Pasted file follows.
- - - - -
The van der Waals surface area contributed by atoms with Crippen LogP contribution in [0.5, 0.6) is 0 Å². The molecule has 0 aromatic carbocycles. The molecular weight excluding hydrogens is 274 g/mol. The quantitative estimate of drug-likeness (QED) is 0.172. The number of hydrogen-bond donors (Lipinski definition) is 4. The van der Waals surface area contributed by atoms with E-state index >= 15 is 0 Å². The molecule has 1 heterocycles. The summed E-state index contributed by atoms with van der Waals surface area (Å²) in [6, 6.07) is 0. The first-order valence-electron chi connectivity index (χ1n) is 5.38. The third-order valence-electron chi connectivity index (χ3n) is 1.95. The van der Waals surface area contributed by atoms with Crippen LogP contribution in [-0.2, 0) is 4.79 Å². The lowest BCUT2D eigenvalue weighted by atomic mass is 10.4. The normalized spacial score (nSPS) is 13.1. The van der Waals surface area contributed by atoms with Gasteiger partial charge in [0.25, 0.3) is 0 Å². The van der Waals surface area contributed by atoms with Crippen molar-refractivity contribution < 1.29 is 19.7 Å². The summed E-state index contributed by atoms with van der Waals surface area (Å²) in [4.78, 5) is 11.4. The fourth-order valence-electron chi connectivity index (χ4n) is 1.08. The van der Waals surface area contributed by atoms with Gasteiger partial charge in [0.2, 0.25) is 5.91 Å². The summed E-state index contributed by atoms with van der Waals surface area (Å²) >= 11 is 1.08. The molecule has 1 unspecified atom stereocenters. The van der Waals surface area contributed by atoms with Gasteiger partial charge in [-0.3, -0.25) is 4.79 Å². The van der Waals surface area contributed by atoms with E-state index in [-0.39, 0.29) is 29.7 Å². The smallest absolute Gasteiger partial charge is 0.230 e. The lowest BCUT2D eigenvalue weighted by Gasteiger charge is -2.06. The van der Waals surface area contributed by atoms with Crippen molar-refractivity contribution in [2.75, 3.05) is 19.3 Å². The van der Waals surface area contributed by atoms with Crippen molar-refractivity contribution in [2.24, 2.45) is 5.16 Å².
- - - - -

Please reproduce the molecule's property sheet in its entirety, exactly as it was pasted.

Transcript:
The van der Waals surface area contributed by atoms with Crippen LogP contribution in [0.5, 0.6) is 0 Å². The molecule has 0 aromatic carbocycles. The molecular weight excluding hydrogens is 274 g/mol. The quantitative estimate of drug-likeness (QED) is 0.172. The number of hydrogen-bond donors (Lipinski definition) is 4. The van der Waals surface area contributed by atoms with E-state index >= 15 is 0 Å². The molecule has 1 heterocycles. The summed E-state index contributed by atoms with van der Waals surface area (Å²) in [6, 6.07) is 0. The first-order valence-electron chi connectivity index (χ1n) is 5.38. The third-order valence-electron chi connectivity index (χ3n) is 1.95. The van der Waals surface area contributed by atoms with Crippen LogP contribution in [-0.2, 0) is 4.79 Å². The lowest BCUT2D eigenvalue weighted by atomic mass is 10.4. The normalized spacial score (nSPS) is 13.1. The van der Waals surface area contributed by atoms with Gasteiger partial charge in [0.25, 0.3) is 0 Å². The van der Waals surface area contributed by atoms with Crippen molar-refractivity contribution < 1.29 is 19.7 Å². The summed E-state index contributed by atoms with van der Waals surface area (Å²) in [4.78, 5) is 11.4. The fourth-order valence-electron chi connectivity index (χ4n) is 1.08. The van der Waals surface area contributed by atoms with Gasteiger partial charge in [0.2, 0.25) is 5.91 Å². The summed E-state index contributed by atoms with van der Waals surface area (Å²) >= 11 is 1.08. The molecule has 1 unspecified atom stereocenters. The van der Waals surface area contributed by atoms with Gasteiger partial charge in [-0.3, -0.25) is 4.79 Å². The van der Waals surface area contributed by atoms with E-state index in [-0.39, 0.29) is 29.7 Å². The smallest absolute Gasteiger partial charge is 0.230 e. The lowest BCUT2D eigenvalue weighted by Gasteiger charge is -2.06. The van der Waals surface area contributed by atoms with Crippen molar-refractivity contribution in [2.75, 3.05) is 19.3 Å². The van der Waals surface area contributed by atoms with Crippen molar-refractivity contribution in [2.24, 2.45) is 5.16 Å².